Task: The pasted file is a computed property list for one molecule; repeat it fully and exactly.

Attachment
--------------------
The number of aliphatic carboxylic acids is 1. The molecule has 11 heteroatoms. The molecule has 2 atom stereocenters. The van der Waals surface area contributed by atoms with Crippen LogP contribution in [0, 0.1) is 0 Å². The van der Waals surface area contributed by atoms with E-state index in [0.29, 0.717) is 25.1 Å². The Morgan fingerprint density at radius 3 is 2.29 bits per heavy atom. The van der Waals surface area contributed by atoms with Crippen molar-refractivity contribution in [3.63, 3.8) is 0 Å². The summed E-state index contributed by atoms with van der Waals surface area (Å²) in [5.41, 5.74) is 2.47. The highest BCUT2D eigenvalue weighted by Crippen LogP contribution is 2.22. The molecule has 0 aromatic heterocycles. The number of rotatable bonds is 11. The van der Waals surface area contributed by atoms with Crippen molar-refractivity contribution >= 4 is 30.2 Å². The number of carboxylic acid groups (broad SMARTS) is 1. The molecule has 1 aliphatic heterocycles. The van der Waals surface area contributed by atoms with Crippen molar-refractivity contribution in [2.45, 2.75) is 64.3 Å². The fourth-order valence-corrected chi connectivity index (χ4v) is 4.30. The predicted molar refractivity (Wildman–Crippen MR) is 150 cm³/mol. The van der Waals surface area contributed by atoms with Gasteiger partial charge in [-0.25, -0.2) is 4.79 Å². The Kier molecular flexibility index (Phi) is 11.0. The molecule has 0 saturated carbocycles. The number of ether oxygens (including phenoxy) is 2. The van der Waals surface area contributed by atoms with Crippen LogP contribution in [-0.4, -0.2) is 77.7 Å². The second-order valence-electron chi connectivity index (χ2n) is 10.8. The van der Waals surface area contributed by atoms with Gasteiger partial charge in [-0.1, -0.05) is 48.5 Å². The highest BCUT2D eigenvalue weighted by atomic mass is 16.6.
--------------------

The number of aliphatic carboxylic acids is 1. The molecule has 11 heteroatoms. The molecule has 2 atom stereocenters. The van der Waals surface area contributed by atoms with Crippen LogP contribution in [0, 0.1) is 0 Å². The van der Waals surface area contributed by atoms with E-state index in [0.29, 0.717) is 25.1 Å². The Morgan fingerprint density at radius 3 is 2.29 bits per heavy atom. The van der Waals surface area contributed by atoms with Crippen molar-refractivity contribution in [3.63, 3.8) is 0 Å². The summed E-state index contributed by atoms with van der Waals surface area (Å²) in [5.41, 5.74) is 2.47. The highest BCUT2D eigenvalue weighted by Crippen LogP contribution is 2.22. The molecule has 0 aromatic heterocycles. The number of rotatable bonds is 11. The van der Waals surface area contributed by atoms with Crippen molar-refractivity contribution >= 4 is 30.2 Å². The number of carboxylic acid groups (broad SMARTS) is 1. The molecule has 1 aliphatic heterocycles. The van der Waals surface area contributed by atoms with Crippen molar-refractivity contribution in [2.45, 2.75) is 64.3 Å². The fourth-order valence-corrected chi connectivity index (χ4v) is 4.30. The predicted molar refractivity (Wildman–Crippen MR) is 150 cm³/mol. The van der Waals surface area contributed by atoms with Gasteiger partial charge in [-0.25, -0.2) is 4.79 Å². The Kier molecular flexibility index (Phi) is 11.0. The molecule has 0 saturated carbocycles. The number of ether oxygens (including phenoxy) is 2. The van der Waals surface area contributed by atoms with Crippen LogP contribution in [-0.4, -0.2) is 77.7 Å². The second-order valence-electron chi connectivity index (χ2n) is 10.8. The van der Waals surface area contributed by atoms with Gasteiger partial charge in [-0.1, -0.05) is 48.5 Å². The highest BCUT2D eigenvalue weighted by atomic mass is 16.6.